First we met up with Jorge Moreira at Quinta das Cavalhas (part of Real Companhia Velha). We drove up to several vantage points and enjoyed pretty astounding views of the Douro and its surrounds enhanced by the incredibly high altitude of this site that was once run with an iron fist by the Marques de Pombal. Until recently, Jerry Luper ruled the roost, the famous Napa winemaker cum Douro oenologist. But he retired recently and left the country for greener pastures. Jorge who is the head winemaker for Quinta de la Rosa and consults at Ventozelo too, took over where Jerry left off without skipping a beat. He's responsible for both the DOC wines and Port as well. Jorge is a fine winemaker and was recently featured in FTLOP's newsletter column: Port Personalities In Focus:  Jorge Moreira.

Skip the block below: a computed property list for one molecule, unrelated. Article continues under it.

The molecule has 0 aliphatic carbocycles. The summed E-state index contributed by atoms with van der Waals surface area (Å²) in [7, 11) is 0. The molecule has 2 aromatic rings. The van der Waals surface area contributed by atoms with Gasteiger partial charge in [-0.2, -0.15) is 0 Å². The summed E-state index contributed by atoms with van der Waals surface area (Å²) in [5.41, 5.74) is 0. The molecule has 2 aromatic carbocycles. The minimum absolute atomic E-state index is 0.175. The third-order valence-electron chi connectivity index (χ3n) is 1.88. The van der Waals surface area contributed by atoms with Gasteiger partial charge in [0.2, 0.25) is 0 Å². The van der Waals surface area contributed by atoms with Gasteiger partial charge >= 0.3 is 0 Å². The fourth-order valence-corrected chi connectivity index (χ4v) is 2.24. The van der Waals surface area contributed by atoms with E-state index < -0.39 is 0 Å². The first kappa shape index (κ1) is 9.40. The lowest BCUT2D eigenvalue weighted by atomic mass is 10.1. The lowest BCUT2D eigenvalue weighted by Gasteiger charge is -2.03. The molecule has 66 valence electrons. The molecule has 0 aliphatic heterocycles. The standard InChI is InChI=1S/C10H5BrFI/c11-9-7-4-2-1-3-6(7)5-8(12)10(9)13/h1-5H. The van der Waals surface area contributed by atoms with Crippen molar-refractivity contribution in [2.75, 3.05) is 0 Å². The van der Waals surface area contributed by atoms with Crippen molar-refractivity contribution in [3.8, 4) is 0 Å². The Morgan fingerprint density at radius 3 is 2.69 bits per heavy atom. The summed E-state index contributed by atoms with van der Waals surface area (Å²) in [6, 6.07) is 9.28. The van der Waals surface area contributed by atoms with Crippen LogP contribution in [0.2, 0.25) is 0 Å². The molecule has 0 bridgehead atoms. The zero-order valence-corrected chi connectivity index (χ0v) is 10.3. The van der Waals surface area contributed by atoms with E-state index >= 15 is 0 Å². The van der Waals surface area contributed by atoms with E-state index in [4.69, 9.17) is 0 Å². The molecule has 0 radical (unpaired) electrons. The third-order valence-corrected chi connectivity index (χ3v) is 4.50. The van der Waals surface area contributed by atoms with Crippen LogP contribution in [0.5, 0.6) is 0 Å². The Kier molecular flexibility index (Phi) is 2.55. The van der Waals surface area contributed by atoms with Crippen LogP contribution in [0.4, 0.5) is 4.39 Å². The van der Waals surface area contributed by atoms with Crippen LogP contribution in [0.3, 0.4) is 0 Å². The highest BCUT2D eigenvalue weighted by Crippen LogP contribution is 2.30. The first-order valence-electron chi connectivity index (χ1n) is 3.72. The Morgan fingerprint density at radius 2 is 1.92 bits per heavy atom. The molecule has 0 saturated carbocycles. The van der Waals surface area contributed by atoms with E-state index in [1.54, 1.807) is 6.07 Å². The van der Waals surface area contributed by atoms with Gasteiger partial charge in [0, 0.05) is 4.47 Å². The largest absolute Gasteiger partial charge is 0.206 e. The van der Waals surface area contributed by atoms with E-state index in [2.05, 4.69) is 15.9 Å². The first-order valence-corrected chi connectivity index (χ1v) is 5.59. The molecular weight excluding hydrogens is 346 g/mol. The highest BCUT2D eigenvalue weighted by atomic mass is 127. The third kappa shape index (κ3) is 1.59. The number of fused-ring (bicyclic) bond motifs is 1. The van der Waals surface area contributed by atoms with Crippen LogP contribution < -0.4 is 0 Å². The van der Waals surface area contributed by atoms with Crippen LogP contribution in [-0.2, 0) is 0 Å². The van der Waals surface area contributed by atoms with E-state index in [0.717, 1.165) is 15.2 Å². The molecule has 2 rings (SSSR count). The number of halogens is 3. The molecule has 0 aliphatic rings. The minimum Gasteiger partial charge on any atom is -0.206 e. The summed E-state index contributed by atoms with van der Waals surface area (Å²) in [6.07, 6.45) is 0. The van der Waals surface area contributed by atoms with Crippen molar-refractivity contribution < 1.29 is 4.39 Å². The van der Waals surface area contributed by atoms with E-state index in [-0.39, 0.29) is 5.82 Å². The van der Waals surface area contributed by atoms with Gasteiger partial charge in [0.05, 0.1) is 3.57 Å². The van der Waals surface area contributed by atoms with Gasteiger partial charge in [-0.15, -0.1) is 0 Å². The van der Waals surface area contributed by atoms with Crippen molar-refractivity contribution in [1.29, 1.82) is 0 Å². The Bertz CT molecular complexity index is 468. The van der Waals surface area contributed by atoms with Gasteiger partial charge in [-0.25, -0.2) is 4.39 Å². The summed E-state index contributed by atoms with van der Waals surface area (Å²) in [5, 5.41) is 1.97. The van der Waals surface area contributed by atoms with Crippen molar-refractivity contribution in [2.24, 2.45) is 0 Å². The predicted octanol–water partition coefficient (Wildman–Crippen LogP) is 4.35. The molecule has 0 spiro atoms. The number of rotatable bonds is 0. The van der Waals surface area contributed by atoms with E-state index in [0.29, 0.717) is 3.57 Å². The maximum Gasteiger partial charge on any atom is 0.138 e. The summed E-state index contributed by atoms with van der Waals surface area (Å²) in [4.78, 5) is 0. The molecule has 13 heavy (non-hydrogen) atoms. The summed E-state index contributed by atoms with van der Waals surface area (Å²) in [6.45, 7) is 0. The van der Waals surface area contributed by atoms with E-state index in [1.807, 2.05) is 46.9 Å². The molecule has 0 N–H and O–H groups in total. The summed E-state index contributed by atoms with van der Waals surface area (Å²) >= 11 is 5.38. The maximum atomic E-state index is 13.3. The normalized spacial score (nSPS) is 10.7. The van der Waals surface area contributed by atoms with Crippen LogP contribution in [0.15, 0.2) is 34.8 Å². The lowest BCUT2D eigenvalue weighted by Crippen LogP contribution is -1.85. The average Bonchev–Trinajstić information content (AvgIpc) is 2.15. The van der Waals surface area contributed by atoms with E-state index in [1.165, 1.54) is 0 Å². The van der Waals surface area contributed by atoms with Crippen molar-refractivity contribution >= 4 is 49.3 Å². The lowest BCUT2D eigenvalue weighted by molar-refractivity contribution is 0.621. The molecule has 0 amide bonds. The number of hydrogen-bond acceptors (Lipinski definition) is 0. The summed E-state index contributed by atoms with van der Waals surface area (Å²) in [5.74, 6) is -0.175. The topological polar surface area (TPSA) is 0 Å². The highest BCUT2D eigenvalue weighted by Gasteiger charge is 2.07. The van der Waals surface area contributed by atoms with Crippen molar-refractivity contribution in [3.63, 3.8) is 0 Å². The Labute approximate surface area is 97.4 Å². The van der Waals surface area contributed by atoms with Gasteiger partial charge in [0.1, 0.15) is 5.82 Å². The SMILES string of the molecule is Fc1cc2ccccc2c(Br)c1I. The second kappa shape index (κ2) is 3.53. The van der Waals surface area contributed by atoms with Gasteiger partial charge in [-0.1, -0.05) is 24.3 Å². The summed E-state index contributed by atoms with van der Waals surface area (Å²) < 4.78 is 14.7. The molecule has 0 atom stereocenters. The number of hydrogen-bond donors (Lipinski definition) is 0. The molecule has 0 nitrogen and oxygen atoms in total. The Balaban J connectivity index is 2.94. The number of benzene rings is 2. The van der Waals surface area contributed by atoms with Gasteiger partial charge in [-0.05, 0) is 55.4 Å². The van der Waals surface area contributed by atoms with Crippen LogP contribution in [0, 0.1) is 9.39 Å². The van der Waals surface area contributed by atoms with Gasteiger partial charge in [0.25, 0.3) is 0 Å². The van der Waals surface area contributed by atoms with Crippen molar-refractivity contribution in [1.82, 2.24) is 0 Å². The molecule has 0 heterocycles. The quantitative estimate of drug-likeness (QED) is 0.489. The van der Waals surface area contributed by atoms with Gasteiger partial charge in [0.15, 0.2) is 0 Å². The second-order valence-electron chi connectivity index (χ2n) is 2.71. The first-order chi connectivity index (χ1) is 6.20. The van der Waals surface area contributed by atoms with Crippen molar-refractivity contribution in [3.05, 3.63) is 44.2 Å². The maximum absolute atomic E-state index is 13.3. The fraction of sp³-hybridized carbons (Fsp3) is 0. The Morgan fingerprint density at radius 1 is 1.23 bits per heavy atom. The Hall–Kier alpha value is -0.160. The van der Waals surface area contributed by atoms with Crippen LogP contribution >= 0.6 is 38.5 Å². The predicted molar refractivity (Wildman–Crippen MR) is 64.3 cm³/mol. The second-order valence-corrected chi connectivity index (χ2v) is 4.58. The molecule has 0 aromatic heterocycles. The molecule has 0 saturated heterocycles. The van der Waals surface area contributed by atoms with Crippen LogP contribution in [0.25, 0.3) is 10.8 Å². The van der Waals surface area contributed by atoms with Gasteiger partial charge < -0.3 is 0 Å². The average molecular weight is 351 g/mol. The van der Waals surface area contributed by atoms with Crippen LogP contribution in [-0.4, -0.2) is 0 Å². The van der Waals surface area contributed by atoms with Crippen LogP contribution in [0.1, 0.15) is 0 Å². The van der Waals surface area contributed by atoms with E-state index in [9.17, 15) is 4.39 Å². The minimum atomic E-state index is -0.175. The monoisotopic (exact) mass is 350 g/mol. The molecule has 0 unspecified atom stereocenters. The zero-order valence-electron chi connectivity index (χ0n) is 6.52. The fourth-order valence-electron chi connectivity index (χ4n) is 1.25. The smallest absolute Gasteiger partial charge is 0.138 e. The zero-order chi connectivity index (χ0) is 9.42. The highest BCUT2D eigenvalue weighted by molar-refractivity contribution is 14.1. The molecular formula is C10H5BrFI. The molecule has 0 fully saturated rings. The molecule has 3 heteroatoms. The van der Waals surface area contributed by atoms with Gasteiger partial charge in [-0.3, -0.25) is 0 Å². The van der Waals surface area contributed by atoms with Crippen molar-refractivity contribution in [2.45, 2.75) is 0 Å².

We had a short visit planned and drove up even further to the "round house" at the peak of the property which normally affords some of the most impressive views in the entire region, if not all of Northern Portugal. As we were about to head to the far end of the eastern Douro Superior, we had a mission to view the sites, including some breathtaking cloud cover below us which obscured most of the vineyards but made for a remarkable photographic opportunity. Then it was time to taste some Ports. Jorge had brought five Ports for us to sip on. The first was the 10 year old Tawny by Quinta de Ventozelo which was a nice opening volley. Next to it we had the Royal Oporto 10 year old Tawny and it was a lot of fun trying these side by side and tasting the contrast in styles. To top it off, Jorge had also brought along the Delaforce 20 year old Tawny, a Port I've only had once before, and found it the best of the three tawnies before us. A fine bottle of Royal Oporto VP from 1977 was fully mature and tangy with caramel and lush acidity along with some orange and marzipan nuances that provided a most enjoyable drink.